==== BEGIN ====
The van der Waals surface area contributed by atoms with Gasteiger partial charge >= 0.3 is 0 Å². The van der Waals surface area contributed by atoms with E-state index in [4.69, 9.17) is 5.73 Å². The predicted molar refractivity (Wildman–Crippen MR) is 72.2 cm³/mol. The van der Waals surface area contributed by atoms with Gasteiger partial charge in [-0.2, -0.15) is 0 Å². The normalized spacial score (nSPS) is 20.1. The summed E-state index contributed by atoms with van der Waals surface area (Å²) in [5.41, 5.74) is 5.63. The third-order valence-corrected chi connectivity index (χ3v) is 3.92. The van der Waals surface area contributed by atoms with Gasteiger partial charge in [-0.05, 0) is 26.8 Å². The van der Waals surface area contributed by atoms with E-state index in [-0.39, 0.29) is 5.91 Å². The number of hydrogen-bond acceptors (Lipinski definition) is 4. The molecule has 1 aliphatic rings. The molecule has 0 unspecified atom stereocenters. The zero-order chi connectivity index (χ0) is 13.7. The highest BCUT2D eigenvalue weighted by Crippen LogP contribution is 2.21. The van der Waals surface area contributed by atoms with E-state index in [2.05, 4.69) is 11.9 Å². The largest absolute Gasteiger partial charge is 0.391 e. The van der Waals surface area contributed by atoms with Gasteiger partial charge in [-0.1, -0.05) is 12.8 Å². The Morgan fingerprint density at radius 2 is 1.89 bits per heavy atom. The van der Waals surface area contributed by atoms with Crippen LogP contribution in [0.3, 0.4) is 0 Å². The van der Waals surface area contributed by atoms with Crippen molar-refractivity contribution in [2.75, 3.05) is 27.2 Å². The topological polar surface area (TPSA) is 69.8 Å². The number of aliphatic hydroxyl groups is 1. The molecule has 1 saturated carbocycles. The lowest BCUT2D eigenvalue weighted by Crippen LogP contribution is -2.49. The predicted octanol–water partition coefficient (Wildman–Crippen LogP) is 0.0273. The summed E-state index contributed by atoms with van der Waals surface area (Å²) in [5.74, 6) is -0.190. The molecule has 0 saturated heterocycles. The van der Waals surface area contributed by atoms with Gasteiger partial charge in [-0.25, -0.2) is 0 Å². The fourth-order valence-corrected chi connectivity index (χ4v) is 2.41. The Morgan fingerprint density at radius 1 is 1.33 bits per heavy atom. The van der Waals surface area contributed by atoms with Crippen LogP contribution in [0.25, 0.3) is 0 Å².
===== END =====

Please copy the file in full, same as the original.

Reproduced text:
The van der Waals surface area contributed by atoms with Gasteiger partial charge >= 0.3 is 0 Å². The van der Waals surface area contributed by atoms with E-state index in [4.69, 9.17) is 5.73 Å². The predicted molar refractivity (Wildman–Crippen MR) is 72.2 cm³/mol. The van der Waals surface area contributed by atoms with Gasteiger partial charge in [-0.2, -0.15) is 0 Å². The normalized spacial score (nSPS) is 20.1. The summed E-state index contributed by atoms with van der Waals surface area (Å²) in [5.41, 5.74) is 5.63. The third-order valence-corrected chi connectivity index (χ3v) is 3.92. The van der Waals surface area contributed by atoms with Gasteiger partial charge in [-0.05, 0) is 26.8 Å². The van der Waals surface area contributed by atoms with E-state index in [-0.39, 0.29) is 5.91 Å². The number of hydrogen-bond acceptors (Lipinski definition) is 4. The molecule has 1 aliphatic rings. The molecule has 0 unspecified atom stereocenters. The zero-order chi connectivity index (χ0) is 13.7. The highest BCUT2D eigenvalue weighted by Crippen LogP contribution is 2.21. The van der Waals surface area contributed by atoms with E-state index in [2.05, 4.69) is 11.9 Å². The largest absolute Gasteiger partial charge is 0.391 e. The van der Waals surface area contributed by atoms with Gasteiger partial charge in [-0.1, -0.05) is 12.8 Å². The Morgan fingerprint density at radius 2 is 1.89 bits per heavy atom. The van der Waals surface area contributed by atoms with Crippen LogP contribution in [0.3, 0.4) is 0 Å². The van der Waals surface area contributed by atoms with Crippen molar-refractivity contribution in [2.75, 3.05) is 27.2 Å². The topological polar surface area (TPSA) is 69.8 Å². The number of aliphatic hydroxyl groups is 1. The molecule has 1 saturated carbocycles. The lowest BCUT2D eigenvalue weighted by Crippen LogP contribution is -2.49. The predicted octanol–water partition coefficient (Wildman–Crippen LogP) is 0.0273. The summed E-state index contributed by atoms with van der Waals surface area (Å²) in [5.74, 6) is -0.190. The molecule has 0 saturated heterocycles. The van der Waals surface area contributed by atoms with Gasteiger partial charge in [-0.25, -0.2) is 0 Å². The fourth-order valence-corrected chi connectivity index (χ4v) is 2.41. The Morgan fingerprint density at radius 1 is 1.33 bits per heavy atom. The van der Waals surface area contributed by atoms with Crippen LogP contribution in [0.25, 0.3) is 0 Å².